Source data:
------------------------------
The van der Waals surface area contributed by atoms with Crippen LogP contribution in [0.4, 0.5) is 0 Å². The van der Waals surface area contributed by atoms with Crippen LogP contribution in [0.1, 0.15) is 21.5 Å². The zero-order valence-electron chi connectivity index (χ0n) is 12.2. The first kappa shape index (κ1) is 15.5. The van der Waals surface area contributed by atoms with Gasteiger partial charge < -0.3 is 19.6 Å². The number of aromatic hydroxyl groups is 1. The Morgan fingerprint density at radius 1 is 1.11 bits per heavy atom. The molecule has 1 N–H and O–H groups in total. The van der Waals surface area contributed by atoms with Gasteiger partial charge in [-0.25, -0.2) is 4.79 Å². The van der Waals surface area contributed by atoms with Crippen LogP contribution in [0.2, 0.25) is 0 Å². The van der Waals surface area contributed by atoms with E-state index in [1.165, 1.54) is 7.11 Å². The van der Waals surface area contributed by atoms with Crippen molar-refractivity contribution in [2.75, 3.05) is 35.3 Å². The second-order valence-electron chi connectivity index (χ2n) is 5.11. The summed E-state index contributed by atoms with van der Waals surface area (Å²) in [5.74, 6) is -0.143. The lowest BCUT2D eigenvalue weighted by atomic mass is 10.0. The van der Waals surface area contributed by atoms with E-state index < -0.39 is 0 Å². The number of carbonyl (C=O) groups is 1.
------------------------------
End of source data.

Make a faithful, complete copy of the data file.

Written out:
The van der Waals surface area contributed by atoms with Crippen LogP contribution in [0.4, 0.5) is 0 Å². The van der Waals surface area contributed by atoms with Crippen LogP contribution in [0.1, 0.15) is 21.5 Å². The zero-order valence-electron chi connectivity index (χ0n) is 12.2. The first kappa shape index (κ1) is 15.5. The van der Waals surface area contributed by atoms with Gasteiger partial charge < -0.3 is 19.6 Å². The number of aromatic hydroxyl groups is 1. The Morgan fingerprint density at radius 1 is 1.11 bits per heavy atom. The molecule has 1 N–H and O–H groups in total. The van der Waals surface area contributed by atoms with Gasteiger partial charge in [-0.25, -0.2) is 4.79 Å². The van der Waals surface area contributed by atoms with Crippen LogP contribution in [0.2, 0.25) is 0 Å². The van der Waals surface area contributed by atoms with E-state index in [1.165, 1.54) is 7.11 Å². The van der Waals surface area contributed by atoms with Crippen molar-refractivity contribution in [2.75, 3.05) is 35.3 Å². The second-order valence-electron chi connectivity index (χ2n) is 5.11. The summed E-state index contributed by atoms with van der Waals surface area (Å²) in [5.74, 6) is -0.143. The lowest BCUT2D eigenvalue weighted by atomic mass is 10.0. The van der Waals surface area contributed by atoms with E-state index < -0.39 is 0 Å². The number of carbonyl (C=O) groups is 1.